Our Lady of Kazan

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Our Lady of Kazan


Our Lady of Kazan is a Russian icon that was found in the burnt ruins of the city of Kazan in 1579. Mary, the mother of God in Christian tradition, appeared three times to a small child, providing instructions on where to look for the icon. Over the next four hundred years, Our Lady of Kazan would be used by various military leaders to procure divine favor for the Russian army. In the early twentieth century, two copies of the icon were lost, and one was eventually returned by the Roman Catholic Church to the Russian Orthodox Church in 2004.


Nancy O'Neil


Kazan Mother of God Monastery




Religious Icon

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Samuel Coffin

I thought that your discussion of the Icon's current role in Russian religious and national identity was a strong point in light of the icon's history. I think that it speaks a great deal that one of the holiest icons in the Russian Orthodox Church came from Kazan, right after the Muslim state there was conquered. The fact that it has historically served as a symbol of victory but also was held by foreigners for so long might also explain some of the nationalist concern over it. One point that might be worth noting is that the Kazan Cathedral in Moscow was torn down by Stalin in the 1930s as part of his reshaping of Red Square. The fact that the cathedral has been rebuilt probably accompanies the feeling of Orthodox revival that this icon's return brings.

Jenna Louie

Your analysis of the Lady of Kazan reminds me of the role that religion has played in Russian history throughout time. I appreciate and affirm the way that you have incorporated Orthodoxy into your object biography -- very great job. I'm interested to hear more. Your analysis: much Kazan, very religion, Russia is very wow.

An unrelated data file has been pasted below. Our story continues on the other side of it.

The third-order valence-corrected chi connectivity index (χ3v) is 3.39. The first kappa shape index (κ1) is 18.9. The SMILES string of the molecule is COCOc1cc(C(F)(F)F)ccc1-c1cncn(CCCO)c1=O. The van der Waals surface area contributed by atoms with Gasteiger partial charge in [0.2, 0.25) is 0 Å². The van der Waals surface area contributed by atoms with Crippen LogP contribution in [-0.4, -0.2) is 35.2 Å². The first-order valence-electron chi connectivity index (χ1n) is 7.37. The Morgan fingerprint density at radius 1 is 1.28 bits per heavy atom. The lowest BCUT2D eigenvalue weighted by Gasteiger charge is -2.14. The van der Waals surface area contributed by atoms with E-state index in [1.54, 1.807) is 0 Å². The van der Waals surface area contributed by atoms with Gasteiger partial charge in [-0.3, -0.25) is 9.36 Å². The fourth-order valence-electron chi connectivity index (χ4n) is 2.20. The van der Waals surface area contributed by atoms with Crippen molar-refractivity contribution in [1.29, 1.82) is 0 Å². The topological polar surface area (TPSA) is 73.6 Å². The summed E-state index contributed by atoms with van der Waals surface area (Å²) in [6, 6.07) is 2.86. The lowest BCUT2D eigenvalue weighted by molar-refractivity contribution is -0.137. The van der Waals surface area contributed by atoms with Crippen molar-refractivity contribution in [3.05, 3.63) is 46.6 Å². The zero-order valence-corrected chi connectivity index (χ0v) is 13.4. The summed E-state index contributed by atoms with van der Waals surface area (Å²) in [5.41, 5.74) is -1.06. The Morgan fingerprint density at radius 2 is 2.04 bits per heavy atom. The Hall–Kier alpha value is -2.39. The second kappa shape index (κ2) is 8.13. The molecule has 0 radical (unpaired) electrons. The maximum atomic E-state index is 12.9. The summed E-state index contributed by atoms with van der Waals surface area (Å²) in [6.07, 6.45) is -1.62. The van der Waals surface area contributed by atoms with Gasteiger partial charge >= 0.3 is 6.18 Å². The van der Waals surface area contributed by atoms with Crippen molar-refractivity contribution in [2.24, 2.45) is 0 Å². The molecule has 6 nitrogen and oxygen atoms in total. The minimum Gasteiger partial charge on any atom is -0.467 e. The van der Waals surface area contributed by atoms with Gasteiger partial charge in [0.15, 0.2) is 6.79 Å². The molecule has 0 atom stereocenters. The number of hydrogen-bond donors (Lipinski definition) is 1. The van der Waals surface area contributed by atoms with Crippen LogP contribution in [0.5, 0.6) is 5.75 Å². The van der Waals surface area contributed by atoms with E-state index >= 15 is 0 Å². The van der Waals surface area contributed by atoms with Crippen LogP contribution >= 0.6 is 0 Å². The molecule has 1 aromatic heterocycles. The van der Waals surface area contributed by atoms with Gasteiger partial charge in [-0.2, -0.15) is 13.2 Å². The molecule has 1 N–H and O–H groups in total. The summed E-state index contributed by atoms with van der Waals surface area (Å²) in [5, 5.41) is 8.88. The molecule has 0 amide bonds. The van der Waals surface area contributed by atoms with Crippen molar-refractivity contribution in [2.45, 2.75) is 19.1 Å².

Jenny Shore

I thought you made an interesting point that Our Lady of Kazan was not only important as a symbol of religious observance but also as a marker of government power and its relationship to religion.

In a way, the story of Our Lady of Kazan reminds me of the biography of the Faberge eggs, of religious importance, but also of material significance domestically and internationally. Like Our Lady of Kazan, the meanings associated with it are always religious but also cultural and having to do with status and wealth. Also as in the case of the Faberge eggs, Our Lady of Kazan was copied so much that it was sometimes impossible to tell which was the real and which was the fake version. It seems that religious symbolic objects take on a life beyond worship, to travel through cultural waves and accompany historic events, such as wars and military victories which you noted, as they take place. Throught it all, the one unifying meaning is the religious one.

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